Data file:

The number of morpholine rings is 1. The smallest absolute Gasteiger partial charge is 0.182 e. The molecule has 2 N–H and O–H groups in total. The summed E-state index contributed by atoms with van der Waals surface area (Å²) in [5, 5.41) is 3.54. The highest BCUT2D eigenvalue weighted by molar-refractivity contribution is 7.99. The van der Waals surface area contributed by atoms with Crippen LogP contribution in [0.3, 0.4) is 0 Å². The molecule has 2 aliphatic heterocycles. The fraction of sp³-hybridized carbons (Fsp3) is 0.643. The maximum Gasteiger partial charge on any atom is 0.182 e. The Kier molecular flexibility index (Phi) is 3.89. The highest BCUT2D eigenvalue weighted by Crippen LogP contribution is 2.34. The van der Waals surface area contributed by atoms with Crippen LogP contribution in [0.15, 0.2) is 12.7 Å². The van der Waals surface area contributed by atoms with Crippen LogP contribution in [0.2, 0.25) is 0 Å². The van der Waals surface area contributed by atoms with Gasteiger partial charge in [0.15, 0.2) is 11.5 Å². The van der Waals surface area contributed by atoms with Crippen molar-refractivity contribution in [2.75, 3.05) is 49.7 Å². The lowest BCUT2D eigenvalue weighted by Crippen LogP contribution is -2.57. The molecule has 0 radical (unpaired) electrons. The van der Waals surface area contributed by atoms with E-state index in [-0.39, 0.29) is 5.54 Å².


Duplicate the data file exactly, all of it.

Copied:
The number of morpholine rings is 1. The smallest absolute Gasteiger partial charge is 0.182 e. The molecule has 2 N–H and O–H groups in total. The summed E-state index contributed by atoms with van der Waals surface area (Å²) in [5, 5.41) is 3.54. The highest BCUT2D eigenvalue weighted by molar-refractivity contribution is 7.99. The van der Waals surface area contributed by atoms with Crippen LogP contribution in [0.3, 0.4) is 0 Å². The molecule has 2 aliphatic heterocycles. The fraction of sp³-hybridized carbons (Fsp3) is 0.643. The maximum Gasteiger partial charge on any atom is 0.182 e. The Kier molecular flexibility index (Phi) is 3.89. The highest BCUT2D eigenvalue weighted by Crippen LogP contribution is 2.34. The van der Waals surface area contributed by atoms with Crippen LogP contribution in [0.15, 0.2) is 12.7 Å². The van der Waals surface area contributed by atoms with Crippen LogP contribution in [0.2, 0.25) is 0 Å². The van der Waals surface area contributed by atoms with Gasteiger partial charge in [0.15, 0.2) is 11.5 Å². The van der Waals surface area contributed by atoms with Crippen molar-refractivity contribution in [2.75, 3.05) is 49.7 Å². The lowest BCUT2D eigenvalue weighted by Crippen LogP contribution is -2.57. The molecule has 0 radical (unpaired) electrons. The van der Waals surface area contributed by atoms with E-state index in [-0.39, 0.29) is 5.54 Å².